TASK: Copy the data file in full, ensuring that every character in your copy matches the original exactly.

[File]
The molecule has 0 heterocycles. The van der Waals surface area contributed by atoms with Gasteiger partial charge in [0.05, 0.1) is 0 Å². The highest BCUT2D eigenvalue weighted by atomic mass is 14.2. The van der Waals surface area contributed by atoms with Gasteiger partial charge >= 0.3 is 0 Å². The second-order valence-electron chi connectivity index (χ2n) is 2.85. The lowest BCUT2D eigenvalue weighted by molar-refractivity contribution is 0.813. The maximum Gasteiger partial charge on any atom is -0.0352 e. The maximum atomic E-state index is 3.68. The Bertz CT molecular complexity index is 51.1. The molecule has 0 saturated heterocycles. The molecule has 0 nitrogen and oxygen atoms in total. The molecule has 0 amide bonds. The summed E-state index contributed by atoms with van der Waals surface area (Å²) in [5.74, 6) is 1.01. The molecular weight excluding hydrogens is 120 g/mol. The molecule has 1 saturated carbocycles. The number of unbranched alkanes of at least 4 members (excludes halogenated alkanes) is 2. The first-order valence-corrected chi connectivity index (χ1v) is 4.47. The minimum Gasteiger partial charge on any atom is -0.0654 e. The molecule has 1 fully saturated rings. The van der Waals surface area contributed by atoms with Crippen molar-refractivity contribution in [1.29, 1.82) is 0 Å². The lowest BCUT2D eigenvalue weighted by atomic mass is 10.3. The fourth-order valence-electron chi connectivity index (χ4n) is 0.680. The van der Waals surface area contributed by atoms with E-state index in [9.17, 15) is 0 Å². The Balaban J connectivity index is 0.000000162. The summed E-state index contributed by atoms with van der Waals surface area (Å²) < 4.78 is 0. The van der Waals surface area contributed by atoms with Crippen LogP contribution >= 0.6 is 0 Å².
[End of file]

The molecule has 0 heterocycles. The van der Waals surface area contributed by atoms with Gasteiger partial charge in [0.05, 0.1) is 0 Å². The highest BCUT2D eigenvalue weighted by atomic mass is 14.2. The van der Waals surface area contributed by atoms with Gasteiger partial charge >= 0.3 is 0 Å². The second-order valence-electron chi connectivity index (χ2n) is 2.85. The lowest BCUT2D eigenvalue weighted by molar-refractivity contribution is 0.813. The maximum Gasteiger partial charge on any atom is -0.0352 e. The maximum atomic E-state index is 3.68. The Bertz CT molecular complexity index is 51.1. The molecule has 0 saturated heterocycles. The molecule has 0 nitrogen and oxygen atoms in total. The molecule has 0 amide bonds. The summed E-state index contributed by atoms with van der Waals surface area (Å²) in [5.74, 6) is 1.01. The molecular weight excluding hydrogens is 120 g/mol. The molecule has 1 saturated carbocycles. The number of unbranched alkanes of at least 4 members (excludes halogenated alkanes) is 2. The first-order valence-corrected chi connectivity index (χ1v) is 4.47. The minimum Gasteiger partial charge on any atom is -0.0654 e. The molecule has 1 fully saturated rings. The van der Waals surface area contributed by atoms with Crippen molar-refractivity contribution in [1.29, 1.82) is 0 Å². The lowest BCUT2D eigenvalue weighted by atomic mass is 10.3. The fourth-order valence-electron chi connectivity index (χ4n) is 0.680. The van der Waals surface area contributed by atoms with E-state index in [9.17, 15) is 0 Å². The Balaban J connectivity index is 0.000000162. The summed E-state index contributed by atoms with van der Waals surface area (Å²) < 4.78 is 0. The van der Waals surface area contributed by atoms with Crippen LogP contribution >= 0.6 is 0 Å².